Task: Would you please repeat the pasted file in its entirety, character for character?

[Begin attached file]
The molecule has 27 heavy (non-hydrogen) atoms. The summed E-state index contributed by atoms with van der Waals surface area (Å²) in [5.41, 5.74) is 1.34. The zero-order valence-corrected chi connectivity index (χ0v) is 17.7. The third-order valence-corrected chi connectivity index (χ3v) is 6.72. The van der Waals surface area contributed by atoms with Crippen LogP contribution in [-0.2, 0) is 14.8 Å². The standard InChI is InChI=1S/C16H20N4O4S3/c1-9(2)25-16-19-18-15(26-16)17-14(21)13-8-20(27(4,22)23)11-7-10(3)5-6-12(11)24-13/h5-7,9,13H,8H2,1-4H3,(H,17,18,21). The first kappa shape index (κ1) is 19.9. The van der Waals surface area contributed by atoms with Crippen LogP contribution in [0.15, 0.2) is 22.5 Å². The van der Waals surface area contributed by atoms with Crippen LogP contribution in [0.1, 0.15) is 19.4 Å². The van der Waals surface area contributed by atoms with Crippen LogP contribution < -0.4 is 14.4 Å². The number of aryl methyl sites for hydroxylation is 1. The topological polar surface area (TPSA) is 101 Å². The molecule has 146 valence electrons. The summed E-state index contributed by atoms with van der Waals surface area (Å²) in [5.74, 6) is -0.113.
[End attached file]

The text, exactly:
The molecule has 27 heavy (non-hydrogen) atoms. The summed E-state index contributed by atoms with van der Waals surface area (Å²) in [5.41, 5.74) is 1.34. The zero-order valence-corrected chi connectivity index (χ0v) is 17.7. The third-order valence-corrected chi connectivity index (χ3v) is 6.72. The van der Waals surface area contributed by atoms with Crippen LogP contribution in [-0.2, 0) is 14.8 Å². The standard InChI is InChI=1S/C16H20N4O4S3/c1-9(2)25-16-19-18-15(26-16)17-14(21)13-8-20(27(4,22)23)11-7-10(3)5-6-12(11)24-13/h5-7,9,13H,8H2,1-4H3,(H,17,18,21). The first kappa shape index (κ1) is 19.9. The van der Waals surface area contributed by atoms with Crippen LogP contribution in [0.15, 0.2) is 22.5 Å². The van der Waals surface area contributed by atoms with Crippen LogP contribution in [0.1, 0.15) is 19.4 Å². The van der Waals surface area contributed by atoms with Crippen LogP contribution < -0.4 is 14.4 Å². The number of aryl methyl sites for hydroxylation is 1. The topological polar surface area (TPSA) is 101 Å². The molecule has 146 valence electrons. The summed E-state index contributed by atoms with van der Waals surface area (Å²) in [5.74, 6) is -0.113.